How to convince airport security that I am not dangerous when having metallic parts in my body?

  • I had an operation some time ago and now I have small screws in my shoulder which will not be removed anymore. When I decided to fly for vacation, I supposed that these will may bring me into trouble at the airport when going through the metal detector.

    So I asked my doctor and at the hospital if there is any kind of "passport" or something similar which confirms the screws in my shoulder so that I do not get into many problems. Unfortunately, they told me such things do only exist if you get a new knee or something, not if you just have a few screws in your body.

    When I flew from Vienna to Amsterdam and back, my fears were confirmed: The security staff inspected me very precise, and I had to explain them my story. Thank god I have some scars left so they believed me!

    However this is not a permanent solution for the future. Is there any international "passport" which my doctor and hospital do not know about? If not, what else are my possibilities?

    I am not that afraid when travelling within the EU, however I fear that this situation might get quite dangerous when I'm in other countries...

    @LiamWilliam: With any operation there's the risk of something going wrong. Don't do surgery unless there is a good reason. I have some metal bits which are useless now, and they stay for that reason.

  • Thorsten S.

    Thorsten S. Correct answer

    8 years ago

    When I flew from Vienna to Amsterdam and back, my fears were confirmed: The security staff inspected me very precise, and I had to explain them my story. Thank god I have some scars left so they believed me!

    It is not a problem. There are many, many people with metal implants and the standard procedure is simply explaining your condition after an alert is raised. You are singled out and checked with a hand induction device. You need not to be afraid, this is standard practice.

    However this is not a permanent solution for the future. Is there any international "passport" which my doctor and hospital do not know about? If not, what else are my possibilities?

    You are wrong on this account, it is the permanent solution. The idea of checking you is to rule out the possibility that you smuggle something on board.

    Think about it: If there were "passports" from a doctor, the very first thing people who want to smuggle something into the plane is to falsify such documents to avoid detection. Or even nastier, coerce people with a real "passport" to smuggle something involuntarily on board.

    It also does not help that the personnel will not be able to check the given "passport" in a reasonable time because your condition is part of medical confidentiality and your personal privacy.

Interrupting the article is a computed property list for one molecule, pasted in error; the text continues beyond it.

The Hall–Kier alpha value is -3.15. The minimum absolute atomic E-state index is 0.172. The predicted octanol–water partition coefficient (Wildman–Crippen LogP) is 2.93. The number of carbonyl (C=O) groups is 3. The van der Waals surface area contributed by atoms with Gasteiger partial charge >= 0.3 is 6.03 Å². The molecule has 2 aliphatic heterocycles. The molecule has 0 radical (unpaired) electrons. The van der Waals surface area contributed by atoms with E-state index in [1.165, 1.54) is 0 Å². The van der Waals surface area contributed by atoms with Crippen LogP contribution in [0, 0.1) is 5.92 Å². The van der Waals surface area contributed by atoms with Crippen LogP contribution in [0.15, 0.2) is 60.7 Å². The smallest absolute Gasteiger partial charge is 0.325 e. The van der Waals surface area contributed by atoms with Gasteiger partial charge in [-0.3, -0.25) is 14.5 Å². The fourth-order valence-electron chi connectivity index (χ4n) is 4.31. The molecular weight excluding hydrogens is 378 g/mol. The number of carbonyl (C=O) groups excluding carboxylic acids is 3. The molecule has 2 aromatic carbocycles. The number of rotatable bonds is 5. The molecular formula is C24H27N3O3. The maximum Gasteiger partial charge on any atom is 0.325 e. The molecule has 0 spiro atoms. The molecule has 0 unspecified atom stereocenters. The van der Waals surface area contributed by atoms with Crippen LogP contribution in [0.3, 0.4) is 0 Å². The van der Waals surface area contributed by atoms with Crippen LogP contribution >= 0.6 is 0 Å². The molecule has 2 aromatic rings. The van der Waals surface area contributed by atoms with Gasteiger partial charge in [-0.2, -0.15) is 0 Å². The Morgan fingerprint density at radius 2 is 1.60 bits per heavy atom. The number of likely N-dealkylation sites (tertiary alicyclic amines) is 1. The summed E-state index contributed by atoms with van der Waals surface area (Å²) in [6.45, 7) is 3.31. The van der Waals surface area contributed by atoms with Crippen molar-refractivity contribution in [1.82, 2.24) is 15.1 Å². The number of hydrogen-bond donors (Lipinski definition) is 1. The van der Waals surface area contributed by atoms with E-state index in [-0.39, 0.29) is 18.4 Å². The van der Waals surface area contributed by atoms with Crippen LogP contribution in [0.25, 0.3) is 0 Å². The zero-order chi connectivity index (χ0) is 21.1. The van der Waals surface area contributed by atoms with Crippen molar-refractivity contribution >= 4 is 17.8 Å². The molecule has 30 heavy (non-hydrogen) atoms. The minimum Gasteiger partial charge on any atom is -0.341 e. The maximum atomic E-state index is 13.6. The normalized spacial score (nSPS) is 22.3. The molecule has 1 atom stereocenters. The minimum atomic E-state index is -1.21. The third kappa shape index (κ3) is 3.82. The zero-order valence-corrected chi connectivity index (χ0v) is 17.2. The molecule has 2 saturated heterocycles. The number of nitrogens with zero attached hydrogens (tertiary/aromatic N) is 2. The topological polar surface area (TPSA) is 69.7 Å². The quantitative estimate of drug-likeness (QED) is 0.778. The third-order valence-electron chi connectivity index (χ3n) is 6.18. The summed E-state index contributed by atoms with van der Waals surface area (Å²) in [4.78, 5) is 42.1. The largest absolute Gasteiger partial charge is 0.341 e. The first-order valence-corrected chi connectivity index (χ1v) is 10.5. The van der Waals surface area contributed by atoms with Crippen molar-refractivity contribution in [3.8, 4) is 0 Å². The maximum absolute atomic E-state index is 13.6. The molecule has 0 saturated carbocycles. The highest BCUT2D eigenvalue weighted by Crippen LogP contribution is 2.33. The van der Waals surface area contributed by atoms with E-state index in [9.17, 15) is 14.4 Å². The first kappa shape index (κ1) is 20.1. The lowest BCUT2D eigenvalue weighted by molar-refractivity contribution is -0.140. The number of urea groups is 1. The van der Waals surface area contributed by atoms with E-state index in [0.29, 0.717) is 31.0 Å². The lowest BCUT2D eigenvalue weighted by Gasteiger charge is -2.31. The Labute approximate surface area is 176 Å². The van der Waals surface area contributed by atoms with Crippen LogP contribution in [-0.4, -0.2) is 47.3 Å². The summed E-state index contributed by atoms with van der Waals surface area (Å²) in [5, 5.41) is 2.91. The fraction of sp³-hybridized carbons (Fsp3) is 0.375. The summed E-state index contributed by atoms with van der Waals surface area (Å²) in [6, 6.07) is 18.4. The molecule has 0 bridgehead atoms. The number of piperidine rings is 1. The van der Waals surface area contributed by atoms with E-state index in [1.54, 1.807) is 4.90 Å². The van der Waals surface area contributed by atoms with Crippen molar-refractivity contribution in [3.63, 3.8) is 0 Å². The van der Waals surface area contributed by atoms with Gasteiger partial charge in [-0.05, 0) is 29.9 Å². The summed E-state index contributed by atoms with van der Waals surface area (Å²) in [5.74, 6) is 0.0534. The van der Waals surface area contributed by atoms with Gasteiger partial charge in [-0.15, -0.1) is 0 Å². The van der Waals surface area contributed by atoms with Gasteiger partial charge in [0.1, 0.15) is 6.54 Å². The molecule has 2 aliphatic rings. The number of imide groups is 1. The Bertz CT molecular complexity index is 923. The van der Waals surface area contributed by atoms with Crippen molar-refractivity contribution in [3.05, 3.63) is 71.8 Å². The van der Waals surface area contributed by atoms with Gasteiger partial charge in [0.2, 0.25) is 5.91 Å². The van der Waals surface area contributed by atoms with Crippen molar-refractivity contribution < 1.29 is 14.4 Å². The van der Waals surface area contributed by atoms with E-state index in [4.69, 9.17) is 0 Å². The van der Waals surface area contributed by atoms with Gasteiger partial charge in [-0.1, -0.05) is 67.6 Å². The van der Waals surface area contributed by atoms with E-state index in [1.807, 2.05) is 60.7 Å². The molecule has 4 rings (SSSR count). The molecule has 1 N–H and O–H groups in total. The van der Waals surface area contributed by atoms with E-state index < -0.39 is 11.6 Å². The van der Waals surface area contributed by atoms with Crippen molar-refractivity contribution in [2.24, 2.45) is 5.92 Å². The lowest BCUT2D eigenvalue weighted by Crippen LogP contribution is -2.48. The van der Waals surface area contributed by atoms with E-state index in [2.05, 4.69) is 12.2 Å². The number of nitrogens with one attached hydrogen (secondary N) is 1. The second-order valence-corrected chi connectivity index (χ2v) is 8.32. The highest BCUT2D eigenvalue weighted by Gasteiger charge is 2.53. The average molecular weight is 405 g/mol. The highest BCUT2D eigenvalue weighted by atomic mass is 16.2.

So simply explain your condition and wear comfortable clothes which makes it easy to check your shoulder.

    EDIT: Another problem with the idea of "passports": Even if you have a passport, the personnel still needs to check you because you can still try to smuggle another thing on board. So a "passport" makes absolutely no difference. I suppose the "passport" for bigger implants informs the personnel that their detector is functioning normally when it detects copious amounts of metal on your body.

    EDIT II: If you have several metal implants on different body parts, I consider it a good idea to have X-rays with the implants available so that the personnel can easily cross-check their detector findings with the implant locations.

    Where do you know from that this is "standard practice"?

    My brother uses a wheelchair and has a steel plate near his spine, so they have to check him manually every time. And I myself forgot my pocket knife and was singled out, too.

    @w4rumy I've heard the same from other sources, including my mother who work in airport security. Every day many passengers pass through with metal implants. It's nothing new. No big deal, they just use their hand scanners and verify it's an implant.

    I do exactly what is suggested on the second edit. I carry around on my wallet a small (credit card sized) print of my x-rays, with a very brief (one sentence) description of the implant (e.g. the number and kind of screws) written on the back. As I travel frequently I even have this written in a few different languages. I also think it is useful to always have a card like this with you anyway, in case you find yourself unconscious in some unexpected accident, it will be useful to doctors caring for you to know this information in advance!

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Content dated before 7/24/2021 11:53 AM